Friday, October 30, 2015

Looking into 21st Century Cures Act Nays Part 1

Seventy-seven U.S. Congress representatives cast votes against the 21st Century Cures Act when it came before the House of Representatives in July. Of course, that is not enough against to kill the bill and it is currently sitting with the Senate Committee on Health, Education, Labor and Pensions. No action has been taken on this bill since July.
   But, those 77 who voted against it - why? I know a lot of people are saying that this will revert the medical industry back to the dark ages and the government will not be able to protect people as well if it passes. I am having a hard time buying that. The biggest aspect of this bill for me is giving cures and treatments swifter pathways to people who need them. How can that be so wrong? Of course, bills need tweaking and amendments need to be added, but the gist of this bill is a good thing.
   So, how can they vote against it? I've been peeking in to the representatives who voted against and I would like to present what I have found. I am only looking at the top five contributors and industries in their last campaigns, trying to see if they have gotten any financial help from the healthcare or pharmaceutical sectors. Part 1 will consist of representatives whose last names begin with A and B. This series will be broken down alphabetically so as not to get too long.
1) Justin Amash (R - Michigan)
   Top contributor:
   Amway (which sells health care products) - $6,400
2) Brian Babin (R - Texas)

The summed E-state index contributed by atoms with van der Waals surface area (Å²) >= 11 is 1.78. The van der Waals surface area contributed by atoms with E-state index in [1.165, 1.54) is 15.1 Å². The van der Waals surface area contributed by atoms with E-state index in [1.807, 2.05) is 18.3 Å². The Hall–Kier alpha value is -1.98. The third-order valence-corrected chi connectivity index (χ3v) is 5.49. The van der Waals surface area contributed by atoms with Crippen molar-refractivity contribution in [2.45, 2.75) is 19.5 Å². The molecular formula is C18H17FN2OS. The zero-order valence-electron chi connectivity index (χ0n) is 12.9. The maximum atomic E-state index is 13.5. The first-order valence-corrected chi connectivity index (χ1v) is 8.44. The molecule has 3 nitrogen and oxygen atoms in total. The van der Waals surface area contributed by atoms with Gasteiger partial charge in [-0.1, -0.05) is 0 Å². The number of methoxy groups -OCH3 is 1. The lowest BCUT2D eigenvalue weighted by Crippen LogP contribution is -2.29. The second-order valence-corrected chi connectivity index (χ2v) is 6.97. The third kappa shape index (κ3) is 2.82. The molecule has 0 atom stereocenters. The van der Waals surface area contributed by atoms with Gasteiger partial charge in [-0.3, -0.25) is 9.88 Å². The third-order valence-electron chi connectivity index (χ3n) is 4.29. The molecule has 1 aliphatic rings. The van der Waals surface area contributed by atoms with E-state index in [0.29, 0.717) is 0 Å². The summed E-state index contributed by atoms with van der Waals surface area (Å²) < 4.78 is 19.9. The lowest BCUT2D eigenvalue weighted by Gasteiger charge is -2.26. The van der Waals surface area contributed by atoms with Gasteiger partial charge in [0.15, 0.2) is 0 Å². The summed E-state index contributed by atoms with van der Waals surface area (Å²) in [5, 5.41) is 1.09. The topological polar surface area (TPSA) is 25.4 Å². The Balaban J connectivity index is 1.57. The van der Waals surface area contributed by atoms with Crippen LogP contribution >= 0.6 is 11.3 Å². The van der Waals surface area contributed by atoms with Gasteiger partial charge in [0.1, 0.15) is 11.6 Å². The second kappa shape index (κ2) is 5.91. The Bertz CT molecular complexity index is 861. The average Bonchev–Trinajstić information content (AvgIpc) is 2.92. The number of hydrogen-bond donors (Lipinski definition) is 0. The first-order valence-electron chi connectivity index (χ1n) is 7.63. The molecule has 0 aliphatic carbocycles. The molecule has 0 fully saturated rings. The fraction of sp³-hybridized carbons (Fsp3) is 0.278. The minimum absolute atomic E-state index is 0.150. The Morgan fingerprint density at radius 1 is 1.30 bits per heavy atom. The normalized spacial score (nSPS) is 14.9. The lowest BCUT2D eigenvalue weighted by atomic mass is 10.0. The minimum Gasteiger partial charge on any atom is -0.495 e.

Top contributing industry:
   Health Professionals - $47,690
3) Diane Black (R - Tennessee)
   Top contributor:
   Alston & Bird (law firm that advocates for health care providers) - $7,000
   Top contributing industries:
   Health Professionals: $49,250

   Pharmaceuticals: $27,000
   Health Services: $15,000
4) Charles W. Boustany, Jr. (R - Louisiana)
   Top contributors:
   Acadian Companies (company that specializes in ambulance and air med services) - $13,550
   Adams & Reese (law firm that specializes in pharmaceutical defense) - $12,350
   Top contributing industries:
   Health Professionals - $91,650
5) Dave Brat (R - Virginia)
   Nothing extraordinary found in the narrow margin.
6) James Bridenstine (R - Oklahoma)
   Top contributor:
   Robert H. Zoellner (optometrist) - $5,400
   Top contributing industry:
   Health Professionals - $32,050
7) Mo Brooks (R - Alabama)
   Top contributor:
   Alabama Pain Center - $5,400
8) Kenneth R. Buck (R - Colorado)
   Nothing extraordinary found in the narrow margin.
9) Bradley Byrne (R - Alabama)
   Top contributor:

   HealthSouth Corps - $5,400

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